If you didn’t go to an offshore prison, did you really go to San Francisco? What other city can make so bold a claim? Alcatraz was home (that might be too kind a word) to some of the United States’ most notorious criminals, including Al Capone and Machine Gun Kelly. Featured in films and romanticised for the inmates that had to fight against high tides and hungry sharks to breakout, you’ll be stepping onto a big piece of 20th-century history.
If you’re booking tickets to Alcatraz, combine it with a Golden Gate Bridge bike tour. Not only will you get to take a self-guided tour of The Rock’s cells with an audio guide full of tantalising tidbits, you’ll also cycle the Bay’s coast and the bridge itself.*
* The bike tour is automatically booked on the day before Alcatraz, so get in contact with the supplier to schedule the same day, or a date that suits you.
Have seafood at Pier 39
Once your ferry has taken you back to Fisherman’s Wharf, you’ll be ready to fill up on something more substantial than facts. Head to Bistro Boudin for a bowl of clam chowder served inside a cob bun.
With your hunger satiated, spend the afternoon playing games at an old school arcade in the Musee Mecanique (including an arm-wrestling machine that only costs a quarter).
After that you can head west and enjoy more of the coast, or venture down the east side of the city to the Embarcadero where more earthly delights await (pop back into the Ferry Building, the burgers from Gott’s Roadside come highly recommended).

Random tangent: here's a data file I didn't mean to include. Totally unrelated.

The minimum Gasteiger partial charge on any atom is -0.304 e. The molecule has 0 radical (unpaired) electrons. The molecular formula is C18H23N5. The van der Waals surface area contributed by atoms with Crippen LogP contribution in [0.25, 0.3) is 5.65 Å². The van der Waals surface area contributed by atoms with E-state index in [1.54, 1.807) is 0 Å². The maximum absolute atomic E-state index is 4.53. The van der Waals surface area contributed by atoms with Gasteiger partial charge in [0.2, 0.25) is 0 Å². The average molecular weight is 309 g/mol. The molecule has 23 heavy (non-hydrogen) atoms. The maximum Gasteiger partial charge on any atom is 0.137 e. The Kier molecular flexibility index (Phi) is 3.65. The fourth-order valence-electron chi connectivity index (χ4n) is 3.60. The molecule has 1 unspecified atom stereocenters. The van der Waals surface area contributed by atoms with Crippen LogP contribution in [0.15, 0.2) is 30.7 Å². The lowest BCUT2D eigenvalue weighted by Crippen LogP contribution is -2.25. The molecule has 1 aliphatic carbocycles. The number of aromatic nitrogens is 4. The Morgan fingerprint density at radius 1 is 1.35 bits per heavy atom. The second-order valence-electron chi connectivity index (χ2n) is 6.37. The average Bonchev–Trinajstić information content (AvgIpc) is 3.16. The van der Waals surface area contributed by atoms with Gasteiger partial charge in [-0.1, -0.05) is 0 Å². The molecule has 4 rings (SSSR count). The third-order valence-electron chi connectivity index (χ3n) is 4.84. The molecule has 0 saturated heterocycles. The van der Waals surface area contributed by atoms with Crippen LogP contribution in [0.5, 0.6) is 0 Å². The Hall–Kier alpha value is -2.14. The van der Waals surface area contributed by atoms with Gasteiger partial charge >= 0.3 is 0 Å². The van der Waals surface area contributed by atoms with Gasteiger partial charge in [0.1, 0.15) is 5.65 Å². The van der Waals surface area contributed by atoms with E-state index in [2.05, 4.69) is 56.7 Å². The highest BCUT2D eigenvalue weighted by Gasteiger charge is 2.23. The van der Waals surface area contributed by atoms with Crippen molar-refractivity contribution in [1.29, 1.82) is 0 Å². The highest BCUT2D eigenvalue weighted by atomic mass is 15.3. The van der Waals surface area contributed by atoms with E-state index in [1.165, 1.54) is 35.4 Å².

Go topsy turvy at Lombard Street
If you head west after lunch, you won’t be far from the world’s windiest road – Lombard Street – made up of eight hairpin turns, all situated on a steep 27% grade. Learner drivers in San Francisco break into a cold sweat at its mere mention.
Make sure to hear nature’s music at the Wave Organ – where pipes have been laid through the shore to make music. Take another five-minute walk and arrive at architecture akin to ancient Greece at the Palace of Fine Arts. Dating back to 1915 it has appeared in classic San Fran films like Vertigo and The Room.
See the city from Coit Tower and ride the cable car
If you head east, you’ll hit more highlights.
See the city while staying downtown at Coit Tower. The views are top notch and the trip to the top is full of artistic ambition with frescoes decorating the interior. Located in North Beach, not far from Fisherman’s Wharf, Coit Tower provides a 360° view of the city and its coast. The 64-meter-tall tower shows off the financial district, Alcatraz and the famous curves of Lombard Hill.
Finish up with the Financial District and and Rincon Park, where you’ll see Cupid’s Span. Once you’ve finished your walk, head on over to Union Square to see the city’s main hub for shops.
Union Square is also the nexus for cable cars, so if you’ve been hoping to hop on for a ride, then here’s where to head.
Sightseeing in San Francisco made easy
If you’re hoping to drink in the city’s views in one fell swoop, then the Hop-On Hop-Off bus is the answer to your prayers. Aboard the double-decker open-top bus you’ll pass by Fisherman’s Wharf, Lombard Street, the Golden Gate Bridge, Haight-Ashbury, and more!
Get the best view of the Golden Gate Bridge
First of all, it’s time to get dinner. Check out The Italian Homemade Company in North Beach.
If you decided to walk westward earlier in the day, then you’re in the prime position to continue your trail around the coast and spend some time in the Presidio. If you went down to Union Square, then hop on a cable car back north.
Finish the day at Marshall’s Beach. This vista is worth the journey. Situated beneath the bluffs of the Golden Gate Bridge you’re guaranteed incredible views and a true sense of scale of just how big the bridge is. Crissy Field is closer to the North Beach area where you’ve spent the day, and still offers an exquisite end to the evening.